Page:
Past is Prologue
Tying the Knot makes a passionate plea for same-sex marriage rights. While some activists decry the pro-marriage message, insisting it’s better to fight against the very institution of marriage, the documentary makes its case with conviction and imagination. Through a range of interviews, fly on the wall footage, news coverage, and statistics, the film argues that no one should be denied the right to marry. A kid in New York puts it this way: “People should be able to do what they want to do. What’s the big deal?”
Most citizens are well aware of the debates that have only intensified since Bill Clinton signed the Defense of Marriage Act (DOMA) into law in 1996. But Tying the Knot digs into a much longer history. It opens with footage of gay hippies storming the Manhattan marriage bureau in 1971. Long-haired activists of both sexes say they’re just fighting for the legal rights of marriage, plus the social sanction to love whom they want to love. They’re met with incredulity and resistance. As a bureaucrat looks at them like they’re from Mars, the film captures how radical such a demand was and remains.
In the ‘90s, the documentary contends, the same old homophobia stifled and necessitated progress. Highlights include Hawaii’s Supreme Court decision allowing same-sex marriage in 1993, then the 1998 legislation there that outlawed it. Footage of supporters and agitated opponents echoes the earlier ‘70s dynamic, though the pro- and anti- positions have become more familiar and more vehement.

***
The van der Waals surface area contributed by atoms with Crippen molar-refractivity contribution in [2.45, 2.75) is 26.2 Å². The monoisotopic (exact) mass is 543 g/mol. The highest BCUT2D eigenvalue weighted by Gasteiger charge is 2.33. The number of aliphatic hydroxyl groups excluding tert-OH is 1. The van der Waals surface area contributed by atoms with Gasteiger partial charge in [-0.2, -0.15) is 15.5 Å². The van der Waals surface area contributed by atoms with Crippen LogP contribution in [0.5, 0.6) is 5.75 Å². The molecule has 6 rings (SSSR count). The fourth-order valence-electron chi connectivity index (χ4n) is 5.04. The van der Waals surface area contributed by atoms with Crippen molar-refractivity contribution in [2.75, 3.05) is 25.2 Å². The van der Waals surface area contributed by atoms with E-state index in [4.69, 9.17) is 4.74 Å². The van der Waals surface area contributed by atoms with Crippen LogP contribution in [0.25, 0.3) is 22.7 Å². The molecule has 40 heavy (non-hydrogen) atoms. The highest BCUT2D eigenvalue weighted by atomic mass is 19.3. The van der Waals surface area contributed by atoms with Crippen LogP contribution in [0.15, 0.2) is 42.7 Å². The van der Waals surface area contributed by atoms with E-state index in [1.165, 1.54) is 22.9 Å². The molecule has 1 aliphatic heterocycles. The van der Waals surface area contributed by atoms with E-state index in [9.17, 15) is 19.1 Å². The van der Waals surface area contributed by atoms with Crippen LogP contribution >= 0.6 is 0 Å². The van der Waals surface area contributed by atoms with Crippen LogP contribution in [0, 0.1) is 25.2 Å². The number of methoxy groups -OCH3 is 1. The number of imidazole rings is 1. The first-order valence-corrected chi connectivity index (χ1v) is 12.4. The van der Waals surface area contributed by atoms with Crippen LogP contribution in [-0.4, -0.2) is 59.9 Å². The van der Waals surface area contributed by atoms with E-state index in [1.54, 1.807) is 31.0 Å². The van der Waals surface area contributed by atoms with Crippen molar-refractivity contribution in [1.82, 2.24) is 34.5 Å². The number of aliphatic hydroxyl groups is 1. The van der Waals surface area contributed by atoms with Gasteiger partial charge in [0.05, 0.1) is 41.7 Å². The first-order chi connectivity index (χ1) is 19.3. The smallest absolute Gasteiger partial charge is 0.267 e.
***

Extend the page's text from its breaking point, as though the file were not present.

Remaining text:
As it traces political and social contexts, the film also lets people speak for themselves. In key images of the struggle in Massachusetts, activists celebrate the 2003 State Supreme Court decision calling it unconstitutional to deny same-sex couples the right to marry. News footage shows a stone-faced Governor Mitt Romney intoning, “I agree with 3000 years of recorded history. Marriage is an institution between a man and a woman. I will support an amendment to the Massachusetts Constitution to make that expressly clear.” Sure enough, the 2004 election saw Massachusetts pass legislation against same-sex marriage, and the documentary notes the issue will likely go to voters in 2006.
But the film submits that Romney has his history wrong. E.J. Graff, author of What is Marriage For?, argues that the modern view of marriage as a love match stems from specific economic and social developments. Early Christian marriage was secular, in 1215, the Catholic Church declared it a sacrament, and the early modern period saw couples marrying in order to consolidate property and labor (as Graff helpfully points out, people weren’t greedy, they just didn’t want to starve). The Industrial Revolution changed that (as people could earn their livings), and marriage was defined as a bond of love and sex.
But as the form and function of marriage changed, related moral panics recurred. Graff notes that two debates that moved the justification for same-sex marriage forward include the legalization of contraception (sex can be for love, not reproduction), and divorce (marriage is about love being present or not).